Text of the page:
If you’ve joined our Healthier Heart Challenge then you are likely working on the earlier habits that we have recommended which focus on getting screened and having baseline measurements in order to track your progress as you begin to embrace exercise habits and changes your diet. Remember that built into this challenge is the recommendation that you take your time with each habit change, allowing your body and mindset to become comfortable with what may be some challenging behavior changes. Don’t take on another habit change, until you feel very comfortable with the prior suggestions. Also remember that this is not an “all or nothing” challenge. We expect you to encounter roadblocks and those roadblocks may mean a day or several days of “falling off the wagon.” Do not let those moments de-rail your efforts. Your heart health is at stake.
Sleep and your heart
So why are we focused on sleep as your next habit change? Most Americans sacrifice sleep for a variety of reasons. But even a few bad nights of sleep can impact health, and chronic lack of adequate sleep which includes not sleeping enough hours nightly or not experiencing quality, restorative sleep regularly impacts health because it can cause an:
- Increased risk of hypertension
- Increased risk of heart attack
- Increased risk of stroke
- Increased risk of obesity
- Increased risk of diabetes
- Increased risk of depression
If you look at the above list, you see that most of these health risks relate directly to heart health. The mechanism behind the link between sleep loss and an elevated risk of heart disease may be due to a direct impact on blood pressure (causing elevation), impaired glucose tolerance and sympathetic hyperactivity. Having a diagnosis of obesity or diabetes raises the risk of heart disease, independent of other risk factors.
People who don’t sleep well seem to be especially vulnerable to gaining weight and developing obesity. Staying up late can mean many more hours of eating – from boredom and also because watching TV is associated with mindless eating. Beyond that, obesity is associated with risk of developing sleep apnea, a dangerous condition that interferes with quality sleep and raises the risk of developing heart disease.
Identifying bad habits
We are all guilty of having habits that encourage sleepless nights. Eating a big meal at night or eating close to bedtime can cause abdominal discomfort and poor sleep quality. Using tech devices which omit disruptive light too close to bedtime or watching TV in bed can instigate a cycle of insomnia or disrupted sleep. A lack of daily exercise or physical activity may limit ability to initiate restful, quality sleep at the appropriate time. If you continue to dwell on the day’s events, then it’s likely you will have difficulty falling asleep or staying asleep.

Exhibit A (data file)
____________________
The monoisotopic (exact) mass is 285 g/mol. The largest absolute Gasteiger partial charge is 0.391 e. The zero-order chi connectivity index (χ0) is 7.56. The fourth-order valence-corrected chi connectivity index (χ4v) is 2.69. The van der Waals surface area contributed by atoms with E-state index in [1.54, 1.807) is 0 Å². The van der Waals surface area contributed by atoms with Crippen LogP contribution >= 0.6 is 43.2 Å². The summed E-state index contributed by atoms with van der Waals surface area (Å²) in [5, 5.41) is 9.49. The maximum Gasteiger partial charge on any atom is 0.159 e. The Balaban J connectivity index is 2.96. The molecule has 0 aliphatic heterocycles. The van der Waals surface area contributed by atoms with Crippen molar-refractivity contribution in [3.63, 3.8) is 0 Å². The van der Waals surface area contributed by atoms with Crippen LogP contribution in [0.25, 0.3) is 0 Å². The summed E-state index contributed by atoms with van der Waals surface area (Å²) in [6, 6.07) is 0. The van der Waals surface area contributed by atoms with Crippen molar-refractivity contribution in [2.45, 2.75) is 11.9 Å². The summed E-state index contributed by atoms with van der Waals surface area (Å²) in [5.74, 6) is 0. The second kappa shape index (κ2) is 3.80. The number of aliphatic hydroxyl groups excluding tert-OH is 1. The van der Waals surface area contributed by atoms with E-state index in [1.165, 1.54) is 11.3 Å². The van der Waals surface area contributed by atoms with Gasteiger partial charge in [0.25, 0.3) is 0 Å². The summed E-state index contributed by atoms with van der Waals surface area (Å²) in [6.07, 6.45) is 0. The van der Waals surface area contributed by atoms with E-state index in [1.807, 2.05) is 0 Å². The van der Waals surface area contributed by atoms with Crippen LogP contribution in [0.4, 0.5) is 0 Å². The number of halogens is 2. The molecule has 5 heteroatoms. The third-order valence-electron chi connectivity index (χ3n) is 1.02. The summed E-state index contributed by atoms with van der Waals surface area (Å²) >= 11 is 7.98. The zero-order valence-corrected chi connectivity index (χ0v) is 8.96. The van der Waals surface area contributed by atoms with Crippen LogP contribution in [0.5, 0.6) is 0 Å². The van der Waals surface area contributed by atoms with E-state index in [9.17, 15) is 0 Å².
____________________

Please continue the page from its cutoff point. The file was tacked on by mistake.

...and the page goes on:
Learning about sleep hygiene and following the recommended guidelines can help you to achieve consistent, restful, adequate sleep nightly. What is sleep hygiene? It’s a series of recommendations that help you to disconnect from activity and prepare your body for sleep. Remember, it may take you time to accomplish all of the sleep hygiene recommendations, but when you do, you will likely begin to appreciate deep, restorative, regular sleep that will promote heart health.
Sleep hygiene guidelines:
- Go to sleep at the same time every night, including weekends
- Avoid naps if you have been struggling with falling asleep at night
- Don’t stay in bed awake for more than ten minutes
- Don’t watch TV or work on any tech devices within two hours of bedtime
- Stop drinking or eating caffeinated products by 2 P.M.
- Exercise regularly but not too close to bedtime (you can do gentle yoga or meditation)
- Avoid heavy night meals
- Create a soothing, cool environment in your bedroom and use black out curtains if necessary
- If you have been prescribed a sleeping aid, meet with your doctor regularly to wean from these drugs while maintaining your sleep hygiene habits
- Treat chronic pain issues that may be interfering with sleep
Given the hectic pace of life that most of us experience, it’s also conceivable that one reason you may be having trouble falling asleep is that you may not be able to turn off all the unresolved issues of the day. A 2018 psychology study suggests that writing a to-do list before going to bed is a helpful habit that can calm your brain by alleviating these thoughts. It will help you to avoid “cycling through all the things you need to do,” by simply jotting those items down so you can rest assured they await your attention the next day.
Challenge yourself to pick a few items off the sleep hygiene list when you are ready to tackle this habit and then keep adding more when you are ready and let’s get a good night’s sleep!
Next week: Dealing with Stress
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Known as The HealthGal, expert contributor Amy Hendel is a popular medical and lifestyle reporter, nutrition and fitness expert, columnist, and brand ambassador, as well as a health coach. Trained as a physician assistant, she maintains a health coach private practice in New York and Los Angeles. Author of The Four Habits of Healthy Families, you can find her on Twitter @HealthGal1103 and on Facebook at TheHealthGal. Her personal mantra is “Fix it first with food, fitness, and lifestyle.”